In This Space
"People have been managing uses of marine and coastal ecosystems for centuries — from tribal authorities establishing marine tenure and taboos on resource use, to the modern era of complex governance. Yet today, the degraded condition of many seas and the overall decline in their diversity and productivity threaten our coastal communities and human well-being. The oceans' ability to maintain their diversity and productivity, and to provide a wide array of valuable services to people, are being compromised." .
For humans coastal areas are most important because they provide opportunities for tourism and recreation, transportation, fisheries, and mining, hence greatly contributing to the economy. Our growing reliance on coastal waters for food, trade and tourism requires these delicate ecosystems to be more closely monitored in order to guarantee their future sustainability. Quantitative and qualitative assessment of coastal areas is necessary to ensure their ecological richness and economic importance. Extent (spatial variability) and quality are key parameters in assessing coastal waters for development of management strategies by governmental institutions and environmental organizations.
Coastal areas are constantly subject to natural and anthropogenic stresses. Coastlines are highly dynamic and do not lend themselves well to be defined by strict spatial boundaries. The extent or spatial area may be influenced by several factors; natural events such as erosion or sediment supply from rivers, and the transportation and redistribution of sediments along the coast by tides, currents and storms (cyclones). Human stressors can alter these patterns. Draining, dredging, filling of wetlands for development and the construction of dikes for example, can lead to subsidence in coastal areas.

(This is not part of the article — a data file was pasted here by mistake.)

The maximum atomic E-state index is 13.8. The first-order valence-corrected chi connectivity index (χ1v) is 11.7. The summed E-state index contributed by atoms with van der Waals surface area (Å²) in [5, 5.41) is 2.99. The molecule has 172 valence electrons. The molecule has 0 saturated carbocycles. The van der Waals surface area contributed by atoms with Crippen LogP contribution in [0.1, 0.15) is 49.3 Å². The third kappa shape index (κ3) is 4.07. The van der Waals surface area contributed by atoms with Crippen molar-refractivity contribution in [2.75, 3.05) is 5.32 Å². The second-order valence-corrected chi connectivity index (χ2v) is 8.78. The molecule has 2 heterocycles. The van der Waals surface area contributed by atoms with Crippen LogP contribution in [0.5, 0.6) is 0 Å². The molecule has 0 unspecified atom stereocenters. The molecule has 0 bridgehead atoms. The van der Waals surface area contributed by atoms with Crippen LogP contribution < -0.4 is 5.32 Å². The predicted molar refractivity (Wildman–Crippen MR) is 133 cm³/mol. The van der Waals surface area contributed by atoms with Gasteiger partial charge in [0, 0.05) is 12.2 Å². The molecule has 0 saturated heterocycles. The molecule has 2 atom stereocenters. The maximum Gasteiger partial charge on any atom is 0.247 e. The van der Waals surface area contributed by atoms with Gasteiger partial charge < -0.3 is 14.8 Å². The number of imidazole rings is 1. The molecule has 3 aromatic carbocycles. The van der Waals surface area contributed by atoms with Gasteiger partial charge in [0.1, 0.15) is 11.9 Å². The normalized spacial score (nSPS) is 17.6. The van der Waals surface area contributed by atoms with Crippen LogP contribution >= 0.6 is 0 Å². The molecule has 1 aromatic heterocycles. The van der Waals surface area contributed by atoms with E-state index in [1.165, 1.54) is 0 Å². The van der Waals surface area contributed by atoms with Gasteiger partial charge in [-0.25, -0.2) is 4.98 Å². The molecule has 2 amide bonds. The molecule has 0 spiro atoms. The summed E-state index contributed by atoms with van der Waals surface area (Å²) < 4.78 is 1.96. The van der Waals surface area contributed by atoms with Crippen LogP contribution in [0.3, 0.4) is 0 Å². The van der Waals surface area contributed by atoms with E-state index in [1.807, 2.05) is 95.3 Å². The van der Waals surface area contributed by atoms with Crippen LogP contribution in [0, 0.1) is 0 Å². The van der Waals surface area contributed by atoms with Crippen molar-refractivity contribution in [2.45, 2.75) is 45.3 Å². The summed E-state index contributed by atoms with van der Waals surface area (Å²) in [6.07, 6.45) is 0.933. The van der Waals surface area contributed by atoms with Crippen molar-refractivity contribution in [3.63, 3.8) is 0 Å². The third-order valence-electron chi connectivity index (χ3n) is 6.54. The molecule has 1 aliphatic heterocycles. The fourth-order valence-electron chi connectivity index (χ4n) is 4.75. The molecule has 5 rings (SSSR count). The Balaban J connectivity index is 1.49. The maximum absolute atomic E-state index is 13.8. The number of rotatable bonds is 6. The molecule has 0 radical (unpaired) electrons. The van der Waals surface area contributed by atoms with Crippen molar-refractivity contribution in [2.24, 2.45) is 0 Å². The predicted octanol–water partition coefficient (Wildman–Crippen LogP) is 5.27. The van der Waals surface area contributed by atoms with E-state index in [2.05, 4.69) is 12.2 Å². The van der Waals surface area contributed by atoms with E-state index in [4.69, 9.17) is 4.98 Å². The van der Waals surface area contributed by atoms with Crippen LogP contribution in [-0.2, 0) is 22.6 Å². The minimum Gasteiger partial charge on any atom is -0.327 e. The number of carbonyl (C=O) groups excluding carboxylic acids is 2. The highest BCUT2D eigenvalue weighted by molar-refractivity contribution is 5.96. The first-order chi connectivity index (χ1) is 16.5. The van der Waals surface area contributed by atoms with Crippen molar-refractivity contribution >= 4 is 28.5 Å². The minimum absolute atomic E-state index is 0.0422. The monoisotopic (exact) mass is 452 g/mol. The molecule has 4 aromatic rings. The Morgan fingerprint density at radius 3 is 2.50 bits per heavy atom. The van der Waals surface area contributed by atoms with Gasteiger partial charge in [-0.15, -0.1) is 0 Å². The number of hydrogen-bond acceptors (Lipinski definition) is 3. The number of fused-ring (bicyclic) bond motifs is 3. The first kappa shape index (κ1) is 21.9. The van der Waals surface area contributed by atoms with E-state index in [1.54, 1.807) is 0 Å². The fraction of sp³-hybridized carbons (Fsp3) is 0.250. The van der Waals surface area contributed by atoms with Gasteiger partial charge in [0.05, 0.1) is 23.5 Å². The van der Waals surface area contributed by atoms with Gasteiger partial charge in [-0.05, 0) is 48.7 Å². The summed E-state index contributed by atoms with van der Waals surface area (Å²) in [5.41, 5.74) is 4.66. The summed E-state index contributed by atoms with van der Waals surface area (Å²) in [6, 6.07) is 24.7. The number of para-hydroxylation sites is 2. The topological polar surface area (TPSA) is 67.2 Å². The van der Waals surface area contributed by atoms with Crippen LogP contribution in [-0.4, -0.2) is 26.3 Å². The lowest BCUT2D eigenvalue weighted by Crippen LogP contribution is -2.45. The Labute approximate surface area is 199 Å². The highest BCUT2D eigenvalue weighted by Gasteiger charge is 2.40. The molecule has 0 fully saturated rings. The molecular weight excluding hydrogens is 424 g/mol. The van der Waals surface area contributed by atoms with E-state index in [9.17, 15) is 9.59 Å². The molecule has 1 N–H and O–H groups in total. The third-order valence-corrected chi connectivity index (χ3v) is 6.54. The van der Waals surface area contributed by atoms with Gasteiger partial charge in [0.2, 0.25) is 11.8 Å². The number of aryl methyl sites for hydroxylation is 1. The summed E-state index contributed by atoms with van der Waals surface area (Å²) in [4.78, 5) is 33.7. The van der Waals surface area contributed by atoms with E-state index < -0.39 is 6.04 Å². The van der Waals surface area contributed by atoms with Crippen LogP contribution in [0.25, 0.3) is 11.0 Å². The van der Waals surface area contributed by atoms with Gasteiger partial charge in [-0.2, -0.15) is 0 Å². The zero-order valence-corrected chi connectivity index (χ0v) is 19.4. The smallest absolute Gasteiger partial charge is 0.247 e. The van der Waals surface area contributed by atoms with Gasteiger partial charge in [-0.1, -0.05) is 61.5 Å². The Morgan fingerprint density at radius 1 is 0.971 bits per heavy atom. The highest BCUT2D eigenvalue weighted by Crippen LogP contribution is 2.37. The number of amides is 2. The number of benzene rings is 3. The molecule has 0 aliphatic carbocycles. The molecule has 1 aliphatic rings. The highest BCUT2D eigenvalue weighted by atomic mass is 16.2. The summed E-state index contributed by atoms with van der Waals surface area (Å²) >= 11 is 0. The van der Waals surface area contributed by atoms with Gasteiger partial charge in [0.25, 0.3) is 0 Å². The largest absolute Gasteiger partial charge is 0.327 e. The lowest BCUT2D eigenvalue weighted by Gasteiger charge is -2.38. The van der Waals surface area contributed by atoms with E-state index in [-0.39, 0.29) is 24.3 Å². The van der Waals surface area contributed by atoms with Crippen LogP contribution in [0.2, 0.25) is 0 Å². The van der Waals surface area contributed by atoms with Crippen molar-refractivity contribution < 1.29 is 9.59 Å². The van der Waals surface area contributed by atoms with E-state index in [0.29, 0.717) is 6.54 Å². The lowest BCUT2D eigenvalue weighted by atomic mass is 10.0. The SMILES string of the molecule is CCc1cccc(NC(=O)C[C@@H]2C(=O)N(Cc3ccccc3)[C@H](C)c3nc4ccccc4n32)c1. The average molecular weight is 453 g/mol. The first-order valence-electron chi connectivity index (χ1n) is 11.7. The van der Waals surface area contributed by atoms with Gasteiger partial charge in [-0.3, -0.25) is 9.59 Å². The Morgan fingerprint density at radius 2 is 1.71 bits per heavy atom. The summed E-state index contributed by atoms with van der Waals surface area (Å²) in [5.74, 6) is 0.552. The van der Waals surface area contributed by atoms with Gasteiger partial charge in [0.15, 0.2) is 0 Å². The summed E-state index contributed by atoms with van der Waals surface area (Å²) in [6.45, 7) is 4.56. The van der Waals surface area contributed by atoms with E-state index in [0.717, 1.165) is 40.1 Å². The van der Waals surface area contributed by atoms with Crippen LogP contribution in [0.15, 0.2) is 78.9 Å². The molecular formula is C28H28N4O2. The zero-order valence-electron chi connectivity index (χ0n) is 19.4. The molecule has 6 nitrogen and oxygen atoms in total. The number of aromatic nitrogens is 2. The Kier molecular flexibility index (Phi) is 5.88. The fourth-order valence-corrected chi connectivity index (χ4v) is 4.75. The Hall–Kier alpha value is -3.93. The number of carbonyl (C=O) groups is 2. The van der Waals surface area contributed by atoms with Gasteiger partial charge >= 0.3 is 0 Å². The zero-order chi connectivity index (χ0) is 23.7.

Coastal waters being physically, chemically and biologically affected must be assessed and monitored, providing the necessary information for management strategies. Traditionally this is done by analysis of water samples taken from monitoring stations and boats along the coast, but because of high costs and time constraints, in-situ monitoring is not carried out frequently enough. Satellite imagery, however, has proven to complement these in-situ measurements, providing a more detailed and accurate overview of the water quality encompassing a wider area.
Gold Coast, Queensland, Australia. High densities of human
populations can put great stress on the coastal environment
ESA's Envisat satellite operated from 2002 until April 2012.
With 10 sophisticated optical and radar sensors, Envisat
continuously observed and monitored Earth’s land, atmosphere, oceans
and ice caps. It has been the largest civilian earth observation mission.
Many of the specific issues of coastal ecosystem monitoring and management can be addressed using Earth Observation services:
- work with contamination generated by waste treatment plants (E. Coli) analysis into thematic maps to advise the water quality to stakeholders.(canning mussel, oyster producers, shellfish farmers)
- red tides in relation with mussel farming plants; large amount of detritus that degenerated the sandy seabed where, other species such as. clams, oyster, razor shells, etc. inhabit.
- Bathymetry (water depth mapping) and the implication with the use of non-selective gears inside coastal areas which eventually destroy the seabed (removing the sand, rocks and breaking the coral reefs)....
- discharge of petroleum and chemical products from the sea or from inland industries such as mining or paper mills.
- run-off of fertilisers / nutrients leading to algal blooms and impacting water quality
- eutrophication associated with maritime discharge
- sedimentation from river estuaries resulting from farming and industrial practices inland.
- deposition from wave and tidal effects changing the coastal form and hence the local environment.
- damage to coral reefs and wildlife due to off-shore developments.
- reduction in habitats and biodiversity due to human coastal development linked to industry and tourism
- Draining, dredging, filling of wetlands for development and the construction of dikes for example, can lead to subsidence in coastal areas.
- Discharge from power stations cause threats to fish and coastal wildlife.
- Impact from HAB on bathing water/ recreation/tourism
1. Taking steps towards marine and ecosystem-based management. UNEP, Nairobi. June 2011.
bathing water indicators
regulation under the terms of the EU Directive for “bathing water quality”
detection harmful algal blooms (HBA)
aquaculture precison farming (health farmed fish) optimization of their feeding schemes and the impact of aquaculture on the surrounding marine coastal environment
This page has no comments.